NetApp Volume Encryption Secure Purge is important for any enterprise looking to abide by the new GDPR standards. The goal with secure purge is that the deleted data cannot be recovered from the physical media at a later point in time. To do this, ONTAP will remove any data from the filesystem which contains remnants of the deleted files. After this, it will re-encrypt the data which is leftover with new keys. This ensures that the data cannot be recovered.



NVMe deserves it’s own post in the future but I’ll give a quick overview of the capabilities of NVMe in ONTAP 9.4 here.

With ONTAP 9.4 and the AFF A800, NetApp is first to the market with end-to-end NVMe. It  includes NVMe drives in the AFF A800, NVMe over fabrics with Brocade Gen-6 Fibre Channel switches, and frontend host connectivity. FC-NVMe can be be used to deliver lower latency,  more bandwidth, and more IOPS. It can also be implemented with a non-disruptive upgrade to existing AFF A-Series controllers including the A300, A700, and A700s.

For more information about ONTAP 9.4 and other things NetApp has going on, head over to the NetApp Blog


500 Word Summary: So Good They Can’t Ignore You

The Passion Hypothesis:
The key to occupational happiness is to find out what you’re passionate about and find a job that matches this passion.

I’ve talked to so many people who struggle to begin to fulfill the passion hypothesis because to start you have to be passionate about something. Most people are passionate about something but it’s usually more of a hobby, not something from which they can earn a living. It’s an incredibly common problem for young people in today’s world. I believe this is an excellent book for people struggling to find their passion.

In “So Good They Can’t Ignore You”, Cal Newport argues against ‘The Passion Hypothesis’ as the primary method by which people should plan their career. He instead proposes a alternative way to plan your career with the primary career goal being that you should love what you do. That proposal is made up of a few rules.

Rule #1: Don’t Follow Your Passion

Most people do not have a passion that defines the work they want to do or they have a passion that they can’t monetize. Passion often comes from working towards something for a long time and becoming excellent at it.

Rule #2: “Be so good they can’t ignore you”

This quote from Steve Martin captures what you need to do in order to build a career that you love. The key to finding work that you love is not to follow your passion but instead to get good at something rare and valuable. Cash in the career capital generated you gain from these skills for the traits that make work great.

Key to this rule is that you should begin with a focus on the value you can offer to the world, not the value that your job can offer you.

Rule #3: Consider saying no to maintain control

Control is one of the primary things that makes work enjoyable. When you have enough career capital to acquire more control, your employer is likely to do something to prevent you from gaining that control. Don’t fall into this trap and accept something (money) instead of gaining control. Also be careful not to acquire control without the appropriate career capital. Control gained this way is not sustainable.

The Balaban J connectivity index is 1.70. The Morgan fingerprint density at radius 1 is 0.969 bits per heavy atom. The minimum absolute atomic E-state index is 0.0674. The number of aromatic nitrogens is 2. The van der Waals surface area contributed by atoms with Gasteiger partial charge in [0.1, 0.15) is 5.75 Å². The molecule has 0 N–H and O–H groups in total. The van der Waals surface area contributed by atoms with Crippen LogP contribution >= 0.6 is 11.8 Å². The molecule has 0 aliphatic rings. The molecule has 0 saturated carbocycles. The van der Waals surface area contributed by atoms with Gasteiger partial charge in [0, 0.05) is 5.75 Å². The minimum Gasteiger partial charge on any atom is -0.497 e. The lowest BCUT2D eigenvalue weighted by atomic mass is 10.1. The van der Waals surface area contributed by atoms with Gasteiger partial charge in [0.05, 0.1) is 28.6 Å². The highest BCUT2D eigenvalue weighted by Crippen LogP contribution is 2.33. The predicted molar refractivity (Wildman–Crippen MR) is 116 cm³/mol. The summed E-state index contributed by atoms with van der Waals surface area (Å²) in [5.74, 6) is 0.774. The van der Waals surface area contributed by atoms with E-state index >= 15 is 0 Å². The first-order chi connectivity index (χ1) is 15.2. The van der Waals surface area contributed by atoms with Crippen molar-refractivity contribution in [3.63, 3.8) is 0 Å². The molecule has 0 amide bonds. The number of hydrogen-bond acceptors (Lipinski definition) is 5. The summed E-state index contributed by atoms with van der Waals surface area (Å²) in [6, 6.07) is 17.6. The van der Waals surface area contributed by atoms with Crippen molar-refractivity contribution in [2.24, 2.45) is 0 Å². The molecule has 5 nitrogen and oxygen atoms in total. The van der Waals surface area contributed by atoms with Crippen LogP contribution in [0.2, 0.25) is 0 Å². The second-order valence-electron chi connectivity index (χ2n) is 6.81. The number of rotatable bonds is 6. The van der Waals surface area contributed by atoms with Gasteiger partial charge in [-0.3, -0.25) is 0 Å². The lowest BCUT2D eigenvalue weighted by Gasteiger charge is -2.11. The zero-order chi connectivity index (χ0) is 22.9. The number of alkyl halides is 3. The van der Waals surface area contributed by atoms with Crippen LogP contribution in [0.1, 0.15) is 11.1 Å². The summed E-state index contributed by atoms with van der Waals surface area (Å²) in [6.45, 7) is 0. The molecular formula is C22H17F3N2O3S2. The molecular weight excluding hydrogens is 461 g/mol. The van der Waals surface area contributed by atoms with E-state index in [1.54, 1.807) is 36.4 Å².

Rule #4: Mission is important to creating work you love

Finally, after acquiring a lot of career capital, you can answer the question, “What should I do with my life?”. Missions are often found at the cutting-edge of a field. If you want a mission, try finding work on the cutting edge.

Mission driven projects are often tough. To make them easier, make little bets to answer questions about the project. Ensure that a project is remarkable enough that others want to talk about it. This is important if you want it to succeed.


I loved this book and the message that you don’t have to identify a passion first and act on it. It’s much better to work on your passion and let it change with you.


Reclaim FC Datastore Space

Reclaim unused space on Thin Provisioned NetApp LUN

Something that’s annoying when you’re implementing thin provisioning for your Fibre Channel LUNs is that when you delete or move VMs from the LUN, the freed up space is not seen on the NetApp storage controller.

You can see this problem here where I’ve deleted files from the datastore so that VMware sees plenty of free space but NetApp still sees a 70% full LUN. Space has become available on the VMFS filesystem but the NetApp storage controller doesn’t recognize it because we don’t know what’s going on inside that filesystem.

There’s an easy way around this that could be handy if you need that extra space in NetApp ONTAP. Make sure that space-allocation is enabled on your lun before you try this. If it isn’t enabled – by default it will be disabled in ONTAP – you will see that the SCSI UNMAP is not supported in ESXi.

esxcli storage core device vaai status get
ATS Status: supported
Clone Status: supported
Zero Status: supported
Delete Status: unsupported

You can follow these steps to enable them. Unfortunately it requires you to offline the LUN to reflect the changes so you’ll obviously want to move any VMs away from the LUN.

  1. Offline the LUN
    lun offline -vserver Infra-SVM -path /vol/workload2/lun1
  2. Modify the LUN to ensure space-allocation is enabled
    lun modify -vserver Infra-SVM -path /vol/workload2/lun1 -space-allocation enabled
  3. Online the LUN
    lun online -vserver Infra-SVM -path /vol/workload2/lun1

Now you can see that Delete Status is supported; we can continue on to free up some space.

esxcli storage core device vaai status get
ATS Status: supported
Clone Status: supported
Zero Status: supported
Delete Status: supported
esxcli storage vmfs unmap -l Test

After this you can see that my LUN in ONTAP’s System Manager reflects the correct size used!

Just a warning… You will probably take a performance hit in your vSphere cluster when you run the unmap command. Keep that in mind and run it during off peak hours.